Think of all the people who hate what we have to say as LGBT writers and activists. The mind boggles. Think of all the places where our very being is anathema: In Jamaica, gay men and lesbians are beaten, raped and killed on a regular basis. In South Africa, “corrective rape” of lesbians has become a new trend. In Iran, Ahmadinejad claims we don’t exist, yet gay men were executed last year in that country for being gay. In Gaza, the world capital of honor killings, lesbians are murdered by their own family members for the shame of loving other women, even as the Palestinian hierarchy protests repression from Israel.
As long as horrors like these exist, we must speak out against them—we must exercise our rights to free speech.
But therein lies the conundrum, of course, because in doing so, we may offend. We may, as Ban Ki Moon suggests, cross the boundaries others would place or have placed on our freedom of expression.
Fundamentalists of all stripes—Islamist, Christian, Orthodox Jew—are revulsed by our very existence as queers. So when we speak our truth, our existence, our right to live and love to their unholy power (or their immorality as Addams frames it), we are cast (as Karzai cast America as a whole after the YouTube video incident) as infidels and blasphemers.
In the late 1980s, I was living part of the time in London. As it happened, I was in North London the day the police came and took Salman Rushdie’s then-wife, writer Marianne Wiggins, into protective custody after a fatwah was issued against Rushdie because of a few scenes in his book The Satanic Verses.
Rushdie has a new book out about his time in exile, Joseph Anton: A Memoir. An interview I heard with Rushdie on NPR a few weeks back ran counterpoint to the latest furor over alleged slights to Mohammed in the Middle East. The irony was palpable.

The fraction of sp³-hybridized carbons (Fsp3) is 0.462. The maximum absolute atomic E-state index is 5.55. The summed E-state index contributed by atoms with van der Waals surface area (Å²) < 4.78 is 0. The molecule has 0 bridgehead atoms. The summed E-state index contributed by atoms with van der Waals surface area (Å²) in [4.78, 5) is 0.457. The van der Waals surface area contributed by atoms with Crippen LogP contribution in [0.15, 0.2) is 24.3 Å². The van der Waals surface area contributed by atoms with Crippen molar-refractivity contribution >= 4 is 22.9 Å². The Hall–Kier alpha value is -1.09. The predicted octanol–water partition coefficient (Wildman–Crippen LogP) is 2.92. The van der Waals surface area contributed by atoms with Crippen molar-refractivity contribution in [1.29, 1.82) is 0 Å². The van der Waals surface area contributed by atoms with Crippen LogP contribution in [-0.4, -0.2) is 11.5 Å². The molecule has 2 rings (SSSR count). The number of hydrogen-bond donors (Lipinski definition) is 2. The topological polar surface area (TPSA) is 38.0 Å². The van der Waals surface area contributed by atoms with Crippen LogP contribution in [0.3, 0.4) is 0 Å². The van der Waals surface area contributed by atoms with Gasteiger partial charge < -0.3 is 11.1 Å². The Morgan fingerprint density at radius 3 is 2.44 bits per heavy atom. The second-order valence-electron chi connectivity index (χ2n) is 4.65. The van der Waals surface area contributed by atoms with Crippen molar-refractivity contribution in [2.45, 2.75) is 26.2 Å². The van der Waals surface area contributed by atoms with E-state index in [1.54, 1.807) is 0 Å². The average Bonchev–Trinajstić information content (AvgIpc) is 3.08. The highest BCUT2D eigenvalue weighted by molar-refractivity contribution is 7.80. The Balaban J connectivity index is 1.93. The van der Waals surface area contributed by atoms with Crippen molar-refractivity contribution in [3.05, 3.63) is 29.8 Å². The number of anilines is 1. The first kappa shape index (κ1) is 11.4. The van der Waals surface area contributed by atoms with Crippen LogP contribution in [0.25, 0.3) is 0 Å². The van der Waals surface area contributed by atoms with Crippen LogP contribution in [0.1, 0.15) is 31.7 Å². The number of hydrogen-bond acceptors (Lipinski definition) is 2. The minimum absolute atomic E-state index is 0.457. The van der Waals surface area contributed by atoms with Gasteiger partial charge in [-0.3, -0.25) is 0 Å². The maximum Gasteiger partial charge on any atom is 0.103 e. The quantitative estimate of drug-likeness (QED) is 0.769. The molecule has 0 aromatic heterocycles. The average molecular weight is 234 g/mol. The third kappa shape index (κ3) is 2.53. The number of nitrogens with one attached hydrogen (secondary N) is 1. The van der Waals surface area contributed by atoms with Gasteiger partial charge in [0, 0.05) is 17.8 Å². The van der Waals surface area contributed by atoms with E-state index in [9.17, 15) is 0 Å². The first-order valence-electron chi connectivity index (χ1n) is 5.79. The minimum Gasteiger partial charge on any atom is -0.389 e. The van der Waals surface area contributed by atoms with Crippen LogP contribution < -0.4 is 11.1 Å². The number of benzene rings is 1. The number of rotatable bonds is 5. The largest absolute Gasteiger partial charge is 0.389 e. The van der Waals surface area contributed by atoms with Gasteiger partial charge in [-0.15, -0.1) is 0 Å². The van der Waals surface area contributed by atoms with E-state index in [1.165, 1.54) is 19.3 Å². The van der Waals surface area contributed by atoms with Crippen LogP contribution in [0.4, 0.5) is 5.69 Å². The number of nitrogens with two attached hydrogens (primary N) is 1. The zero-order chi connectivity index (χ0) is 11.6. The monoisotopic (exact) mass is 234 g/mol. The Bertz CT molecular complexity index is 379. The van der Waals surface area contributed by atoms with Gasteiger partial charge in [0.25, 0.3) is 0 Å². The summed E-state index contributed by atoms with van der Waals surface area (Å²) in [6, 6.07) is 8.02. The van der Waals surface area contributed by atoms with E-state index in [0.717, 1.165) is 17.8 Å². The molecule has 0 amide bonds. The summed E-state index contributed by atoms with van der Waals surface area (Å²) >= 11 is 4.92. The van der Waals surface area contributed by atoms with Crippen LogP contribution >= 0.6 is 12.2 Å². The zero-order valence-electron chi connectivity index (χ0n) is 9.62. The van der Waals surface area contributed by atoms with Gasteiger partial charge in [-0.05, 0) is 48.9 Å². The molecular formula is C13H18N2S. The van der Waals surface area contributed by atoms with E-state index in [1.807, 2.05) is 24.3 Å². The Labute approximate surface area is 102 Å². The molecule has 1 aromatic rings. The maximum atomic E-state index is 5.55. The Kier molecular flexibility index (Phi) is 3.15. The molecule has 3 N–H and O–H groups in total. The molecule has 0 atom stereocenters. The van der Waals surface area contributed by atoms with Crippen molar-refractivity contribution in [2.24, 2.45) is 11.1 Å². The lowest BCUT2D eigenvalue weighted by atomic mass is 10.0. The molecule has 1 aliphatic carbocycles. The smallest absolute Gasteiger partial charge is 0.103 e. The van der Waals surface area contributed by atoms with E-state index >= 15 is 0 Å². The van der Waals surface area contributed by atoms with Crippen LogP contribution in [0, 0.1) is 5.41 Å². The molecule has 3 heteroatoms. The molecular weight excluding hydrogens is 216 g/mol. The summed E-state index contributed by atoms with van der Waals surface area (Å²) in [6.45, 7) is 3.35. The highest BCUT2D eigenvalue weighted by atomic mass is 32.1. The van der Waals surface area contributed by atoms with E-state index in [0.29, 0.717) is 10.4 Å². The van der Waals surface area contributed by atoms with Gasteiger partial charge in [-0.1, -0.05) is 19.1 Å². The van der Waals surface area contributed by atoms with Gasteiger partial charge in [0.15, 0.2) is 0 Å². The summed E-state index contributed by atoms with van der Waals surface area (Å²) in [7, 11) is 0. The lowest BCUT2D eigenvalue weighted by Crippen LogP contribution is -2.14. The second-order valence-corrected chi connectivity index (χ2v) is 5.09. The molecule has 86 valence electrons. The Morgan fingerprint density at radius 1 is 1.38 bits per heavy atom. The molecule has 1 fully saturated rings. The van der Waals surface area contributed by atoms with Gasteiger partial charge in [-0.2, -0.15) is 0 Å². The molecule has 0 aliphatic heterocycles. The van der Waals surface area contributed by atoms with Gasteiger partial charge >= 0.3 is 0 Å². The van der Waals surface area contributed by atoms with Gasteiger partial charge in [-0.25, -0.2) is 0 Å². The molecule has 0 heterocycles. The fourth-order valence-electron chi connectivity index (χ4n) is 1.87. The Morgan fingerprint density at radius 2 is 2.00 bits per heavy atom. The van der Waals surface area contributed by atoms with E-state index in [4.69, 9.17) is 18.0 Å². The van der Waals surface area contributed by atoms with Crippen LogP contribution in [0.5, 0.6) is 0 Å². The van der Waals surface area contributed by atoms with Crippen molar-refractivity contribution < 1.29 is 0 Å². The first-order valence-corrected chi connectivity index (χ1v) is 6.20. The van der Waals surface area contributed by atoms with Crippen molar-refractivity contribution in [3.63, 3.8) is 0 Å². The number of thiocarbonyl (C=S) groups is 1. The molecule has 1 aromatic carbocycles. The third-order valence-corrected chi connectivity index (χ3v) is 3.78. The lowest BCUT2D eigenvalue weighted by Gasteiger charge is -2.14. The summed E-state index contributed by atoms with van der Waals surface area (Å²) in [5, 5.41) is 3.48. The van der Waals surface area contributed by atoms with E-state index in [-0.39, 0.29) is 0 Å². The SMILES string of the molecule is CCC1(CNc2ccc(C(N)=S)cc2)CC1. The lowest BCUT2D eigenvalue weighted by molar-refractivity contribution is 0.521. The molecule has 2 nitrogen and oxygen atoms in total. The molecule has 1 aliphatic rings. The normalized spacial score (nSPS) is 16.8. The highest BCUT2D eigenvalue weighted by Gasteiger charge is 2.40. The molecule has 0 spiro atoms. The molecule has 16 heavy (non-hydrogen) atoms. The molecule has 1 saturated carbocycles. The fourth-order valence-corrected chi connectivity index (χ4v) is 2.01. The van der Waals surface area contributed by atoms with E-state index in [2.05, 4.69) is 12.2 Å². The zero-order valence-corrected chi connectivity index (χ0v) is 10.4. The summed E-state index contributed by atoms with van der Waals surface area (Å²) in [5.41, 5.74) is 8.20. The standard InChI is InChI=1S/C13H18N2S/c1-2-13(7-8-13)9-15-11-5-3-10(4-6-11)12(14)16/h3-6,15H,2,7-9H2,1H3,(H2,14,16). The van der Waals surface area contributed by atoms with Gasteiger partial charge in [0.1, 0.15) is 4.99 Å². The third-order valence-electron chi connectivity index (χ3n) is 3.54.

Rushdie’s memoir is a compelling book—it details the anger and tedium and life-altering drama of such an experience, but it also delves into the entire concept of literary license and speech as we know it. Or wish we knew it.
I remember those days in London with such clarity, because I had never experienced such cognitive dissonance with people I knew to be otherwise rational. Yet I knew several Muslim writers at the time who, when asked their opinion on Rushdie, never skipped a beat when they responded that yes, he should be executed. And as they spoke, it was impossible for me not to remember the abject fear on the face of Rushdie’s wife, Marianne Wiggins, a writer whose work I thought was at least as brilliant as Rushdie’s, as she was led into the waiting car. (Fear and hiding would destroy their marriage as Rushdie explains in Joseph Anton.)
I doubt many of those rampaging through the streets over the ten-minute anti-Muslim video had actually seen it, just as I doubt many of those who wanted Rushdie dead had read his book. And therein lies the peril. As the protestors burned down theaters, I wondered what the theme was—other than the same tired “death to America” trope of course. Was the idea to burn out the very idea of speech that wasn’t sanctioned by religious fiat?
Queers find themselves on both sides of the free speech question. Those of us who are writers want the freedom to write and say what we want. I know I do. Yet a preponderance of LGBT people have become part of the larger wave of those who would limit free speech. Because while we want to be able to say whatever we want about “them,” we do not want “them” to say whatever they want about us.